As I go about consulting and training with clients, I often hear the (usually) rather tired and frustrated words “we work in silos”. Even though splitting a company into divisions allows expertise in different areas, operating in silos usually explain why parts of the business are not communicating effectively, or don’t work together.
Language has always interested me – the way it can affect how you think and feel about things, the way it can persuade or dissuade. A quick scan of Wikipedia shows that Silos are designed to keep things in … and out. Silos isolate.* As a result a Silo mentality promotes inward looking behaviour and can potentially lead to individuals resisting the sharing of information and resources with other departments. So why do we use Silos in a business context?
Surely the art of developing a strong, customer-centric business is to pull the resources of the company together for the greater good of the customer base. Have everyone work together, towards a common goal.
How to break down silo mentality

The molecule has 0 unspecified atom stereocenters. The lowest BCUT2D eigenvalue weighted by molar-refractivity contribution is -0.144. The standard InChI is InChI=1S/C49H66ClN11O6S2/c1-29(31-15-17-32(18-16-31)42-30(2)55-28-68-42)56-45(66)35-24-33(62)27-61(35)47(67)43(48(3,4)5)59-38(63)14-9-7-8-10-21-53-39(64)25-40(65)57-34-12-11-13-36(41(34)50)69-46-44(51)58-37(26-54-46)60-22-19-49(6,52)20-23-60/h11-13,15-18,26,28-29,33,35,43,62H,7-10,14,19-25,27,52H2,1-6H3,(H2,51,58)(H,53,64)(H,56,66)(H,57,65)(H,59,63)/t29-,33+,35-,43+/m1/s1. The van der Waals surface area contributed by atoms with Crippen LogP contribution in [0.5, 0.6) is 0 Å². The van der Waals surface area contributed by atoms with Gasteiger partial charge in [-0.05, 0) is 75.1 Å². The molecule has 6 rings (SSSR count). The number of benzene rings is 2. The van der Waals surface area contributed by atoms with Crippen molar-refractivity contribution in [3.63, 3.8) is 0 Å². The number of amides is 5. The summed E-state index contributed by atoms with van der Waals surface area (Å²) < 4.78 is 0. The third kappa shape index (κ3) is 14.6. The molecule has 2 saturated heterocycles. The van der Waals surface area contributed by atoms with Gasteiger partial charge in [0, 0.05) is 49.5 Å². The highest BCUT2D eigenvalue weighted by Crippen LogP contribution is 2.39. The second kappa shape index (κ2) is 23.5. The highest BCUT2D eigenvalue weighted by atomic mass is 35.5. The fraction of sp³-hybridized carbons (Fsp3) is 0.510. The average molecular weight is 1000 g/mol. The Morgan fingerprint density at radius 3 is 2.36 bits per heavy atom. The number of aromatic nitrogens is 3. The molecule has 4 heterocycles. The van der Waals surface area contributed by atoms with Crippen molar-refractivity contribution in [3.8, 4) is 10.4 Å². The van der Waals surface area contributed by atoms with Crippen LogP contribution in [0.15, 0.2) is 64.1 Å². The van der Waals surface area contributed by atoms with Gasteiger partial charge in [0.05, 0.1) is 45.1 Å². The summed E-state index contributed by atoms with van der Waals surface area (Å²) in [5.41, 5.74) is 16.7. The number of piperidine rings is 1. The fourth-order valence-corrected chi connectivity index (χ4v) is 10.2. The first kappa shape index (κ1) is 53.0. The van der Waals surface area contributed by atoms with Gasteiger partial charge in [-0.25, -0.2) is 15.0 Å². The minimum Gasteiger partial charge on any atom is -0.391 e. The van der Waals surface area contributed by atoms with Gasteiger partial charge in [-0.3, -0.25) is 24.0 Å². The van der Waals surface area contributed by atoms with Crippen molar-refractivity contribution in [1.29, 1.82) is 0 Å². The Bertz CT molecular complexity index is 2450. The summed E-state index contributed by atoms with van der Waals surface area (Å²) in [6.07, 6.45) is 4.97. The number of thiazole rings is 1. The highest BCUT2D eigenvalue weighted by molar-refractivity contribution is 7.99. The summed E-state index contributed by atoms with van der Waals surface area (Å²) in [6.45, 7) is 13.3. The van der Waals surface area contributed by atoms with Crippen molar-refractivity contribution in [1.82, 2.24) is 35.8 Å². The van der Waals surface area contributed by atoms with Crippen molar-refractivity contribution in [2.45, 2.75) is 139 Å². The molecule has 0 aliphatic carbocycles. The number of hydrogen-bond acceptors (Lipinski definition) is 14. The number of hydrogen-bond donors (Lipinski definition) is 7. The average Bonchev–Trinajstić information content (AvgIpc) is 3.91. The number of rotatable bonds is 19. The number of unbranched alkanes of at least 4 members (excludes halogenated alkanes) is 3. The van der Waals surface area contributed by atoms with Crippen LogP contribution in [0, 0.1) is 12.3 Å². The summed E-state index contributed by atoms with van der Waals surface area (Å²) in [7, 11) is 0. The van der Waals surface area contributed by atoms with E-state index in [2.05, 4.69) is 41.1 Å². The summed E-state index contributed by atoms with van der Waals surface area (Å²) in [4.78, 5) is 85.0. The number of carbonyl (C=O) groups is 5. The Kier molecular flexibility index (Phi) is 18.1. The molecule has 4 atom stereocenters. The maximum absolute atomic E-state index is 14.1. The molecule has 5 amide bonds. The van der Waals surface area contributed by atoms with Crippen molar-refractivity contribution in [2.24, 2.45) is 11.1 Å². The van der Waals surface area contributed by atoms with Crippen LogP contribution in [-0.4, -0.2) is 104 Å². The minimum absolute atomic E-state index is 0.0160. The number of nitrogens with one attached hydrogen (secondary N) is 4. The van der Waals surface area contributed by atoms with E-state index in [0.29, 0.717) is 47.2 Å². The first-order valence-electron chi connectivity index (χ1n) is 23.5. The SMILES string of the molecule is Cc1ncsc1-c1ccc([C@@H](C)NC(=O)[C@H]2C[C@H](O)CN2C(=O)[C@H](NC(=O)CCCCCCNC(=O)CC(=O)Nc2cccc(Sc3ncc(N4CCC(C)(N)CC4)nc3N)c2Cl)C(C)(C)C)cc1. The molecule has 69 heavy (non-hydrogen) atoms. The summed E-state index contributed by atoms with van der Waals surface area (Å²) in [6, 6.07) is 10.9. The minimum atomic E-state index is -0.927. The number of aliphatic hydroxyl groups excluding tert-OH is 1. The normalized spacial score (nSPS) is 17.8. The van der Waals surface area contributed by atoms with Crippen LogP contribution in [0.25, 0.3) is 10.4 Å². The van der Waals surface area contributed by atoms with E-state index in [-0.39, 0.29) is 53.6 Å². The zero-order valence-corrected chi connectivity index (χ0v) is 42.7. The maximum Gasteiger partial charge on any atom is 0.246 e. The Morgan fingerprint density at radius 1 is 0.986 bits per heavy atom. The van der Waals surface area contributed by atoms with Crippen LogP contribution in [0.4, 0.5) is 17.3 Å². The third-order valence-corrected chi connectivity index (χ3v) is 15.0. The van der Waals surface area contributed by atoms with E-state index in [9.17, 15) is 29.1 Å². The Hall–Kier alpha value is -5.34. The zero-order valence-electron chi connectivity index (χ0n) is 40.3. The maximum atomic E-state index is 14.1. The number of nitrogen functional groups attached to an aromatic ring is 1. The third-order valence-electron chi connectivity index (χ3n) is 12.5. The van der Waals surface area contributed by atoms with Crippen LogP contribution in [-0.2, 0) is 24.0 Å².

At durhamlane we take pride in our ability to help people and organisations think differently. Language plays a key role in re-shaping organisations and helping people to think in a different way. For example, rather than refer to silos, think in streams instead. Why? Well, streams merge, flow and ebb depending on external factors, become stronger. Streams find the most effective way to progress towards their ultimate goal.
It is these small changes that can start to turn people and teams around. I have had the pleasure of seeing many companies improve their businesses. Of course there are always many facets to any change programme, however, everyone can start with their own language. Think positive, be positive. Write ‘will’ rather than ‘would’. Say ‘can’ rather than ‘could’. Tiny variances that when brought together can make a big difference.
When you start thinking about your business services, teams and projects as streams rather than silos you will open up collaboration and give yourselves the best chance of making 1+1 equal 3.
We help teams to shift their mindsets and working together towards high performance. Learn more about the durhamlane Leadership Programme
*From Wikipedia: A silo (from the Greek σιρός – siros, "pit for holding grain") is a structure for storing bulk materials. Silos are used in agriculture to store grain or fermented feed known as silage.